Category Archives: Calendar

The Revival of the Sun’s Power on Winter Solstice Morning: Asadori Myoujin

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The Asadori Myoujin is a shrine in the Mino area of Gifu-ken that goes back to very ancient times. It observes a solar calendar in which the year begins on winter solstice day, when the sun in the northern hemisphere is as far south as it gets and begins its annual journey northward again. It is a cause for celebrating the return of the sun.

We found a description of the festival on a blog written by a person named Isono.  Our free translation below helps us to understand a little better the people’s reverence for the Hi no Kami, Kami of the Sun.

朝鳥明神の冬至祭(岐阜県揖斐川町)

The Winter Solstice Matsuri of Asadori Myoujin (Gifu-ken Ibigawa-machi)

There is an unusual festival reminiscent of an ancient winter solstice ceremony from the Ibukiyama and Ikeda mountains nestling in the Yoro Ranges, along the Ibigawa River in the north.

朝鳥明神 Asadori (Asatori) Myoujin was founded as an old shrine 古社, listed in the national history book about 1500 years ago, from around the 4th century. It is the oldest shrine in the prefecture in which an ancient ritual remains. This shrine became the base of the making of the country of Mino-no-kuni.

The shrine is set in a luxuriantly forested sacred mountain, and even now has the appearance of ancient shrine creation.

The white wooden torii is called Shime Torii, a gate where the 朝鳥明神 Asatori Myoujin enshrines 日の神, the Kami of the Sun, on winter solstice morning as the sun shines through the gate that determines the azimuth of the sun. This festival is held for 明神さま Myoujin-sama every year on the early morning of the winter solstice.

Originally there was no shrine, and an Iwasaka (rock border) is enshrined as a divine body in the hilly area behind it. Right behind that is the 朝烏古墳群 Asadori Burial Mound Group; it is the center of the worship of the Hi no Kami (Kami of Sun) of the ancestors.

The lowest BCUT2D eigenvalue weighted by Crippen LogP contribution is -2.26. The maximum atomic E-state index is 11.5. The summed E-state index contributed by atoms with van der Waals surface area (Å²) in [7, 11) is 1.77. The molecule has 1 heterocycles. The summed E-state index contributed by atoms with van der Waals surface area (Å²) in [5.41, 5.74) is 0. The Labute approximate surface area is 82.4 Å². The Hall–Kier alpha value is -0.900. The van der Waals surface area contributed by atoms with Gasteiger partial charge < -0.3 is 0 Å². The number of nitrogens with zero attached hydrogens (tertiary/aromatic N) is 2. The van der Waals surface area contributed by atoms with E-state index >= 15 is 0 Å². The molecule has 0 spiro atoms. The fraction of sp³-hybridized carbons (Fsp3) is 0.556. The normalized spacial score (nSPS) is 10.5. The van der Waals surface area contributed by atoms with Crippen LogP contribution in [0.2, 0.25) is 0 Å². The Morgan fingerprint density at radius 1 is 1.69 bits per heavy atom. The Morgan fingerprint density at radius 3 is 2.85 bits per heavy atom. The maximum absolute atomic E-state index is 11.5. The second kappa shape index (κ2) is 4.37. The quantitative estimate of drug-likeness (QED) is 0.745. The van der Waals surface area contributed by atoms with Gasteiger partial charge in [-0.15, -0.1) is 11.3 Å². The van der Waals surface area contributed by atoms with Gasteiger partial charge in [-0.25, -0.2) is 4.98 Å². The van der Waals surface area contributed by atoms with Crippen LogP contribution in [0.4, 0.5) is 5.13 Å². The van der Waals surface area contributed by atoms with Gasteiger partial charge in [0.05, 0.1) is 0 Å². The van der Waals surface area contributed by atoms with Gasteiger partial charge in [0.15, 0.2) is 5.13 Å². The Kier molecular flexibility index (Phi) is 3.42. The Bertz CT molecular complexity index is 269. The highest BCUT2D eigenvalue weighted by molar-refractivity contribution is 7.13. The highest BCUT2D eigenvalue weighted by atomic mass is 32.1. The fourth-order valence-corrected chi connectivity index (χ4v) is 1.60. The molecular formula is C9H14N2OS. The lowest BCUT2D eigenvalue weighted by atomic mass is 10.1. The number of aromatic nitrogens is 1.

This festival (日迎えの神事, Himukae ceremony) for greeting the revival of the power of the sun at sunrise  began before the founding of Japan. On the day of the festival, local members will ignite fires from early dawn, give a norito and wait for the winter solstice sun to rise.

Before one’s eyes, spreading from the direction of the Noubi Plain (direction of Seto), the sun shows its face. The beginning light passes through the torii directly to the goshintai in the rear, and the center of the iwasaka’s remarkably huge Sun Stone is illuminated.

This ends our report on this blog. We are hopeful of visiting the shrine and bringing you photos of the torii and the sun-stones.

 

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May 22 and 23 at Senkoku-ishi

May 22, the second day of the dashed spotlight.

Today, the dashed light is clearer than it was yesterday. The bottom dash is slight, but it hits the corner. From tomorrow the width of this light becomes thicker and stronger; the light can be regarded as a dotted line until about the fifth day, the 25th of May.

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May 23, the third day of the dashed spotlight.

The observation is impressive today. A dash starts appearing one by one from the top. It takes about three minutes for up to six dashes to appear (see closeup below).

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この三角状の石面の凹凸も計算されているのでしょうか!? 完全に遊んでますね。

Is the roughness of this triangular stone surface deliberate? It plays perfectly!

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The dashed lights move downward. Approximately 3 minutes until the sixth dash appears. The six dashes will eventually disappear, one by one from the bottom. The show time of the dashed line spotlight continued for 30 minutes after it started.

 

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May 21 at Senkoku-ishi

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May 21 (Sun) First day of dashed line of light

Chunichi Shimbun reported the event.  Compared with yesterday, May 20th, we could clearly see four dashes of light today. We were interviewed by reporter Matsumoto from Chunichi Shimbun. It is the spotlight observation in Senkoku-ishi that takes place around 1 pm, thirty days before the summer solstice. The WEB NEWS is here Chubu Chunichi Shimbun (Hida) May 24, 2017. The visitors today were mainly from outside the prefecture. They began gathering at 12:30 pm.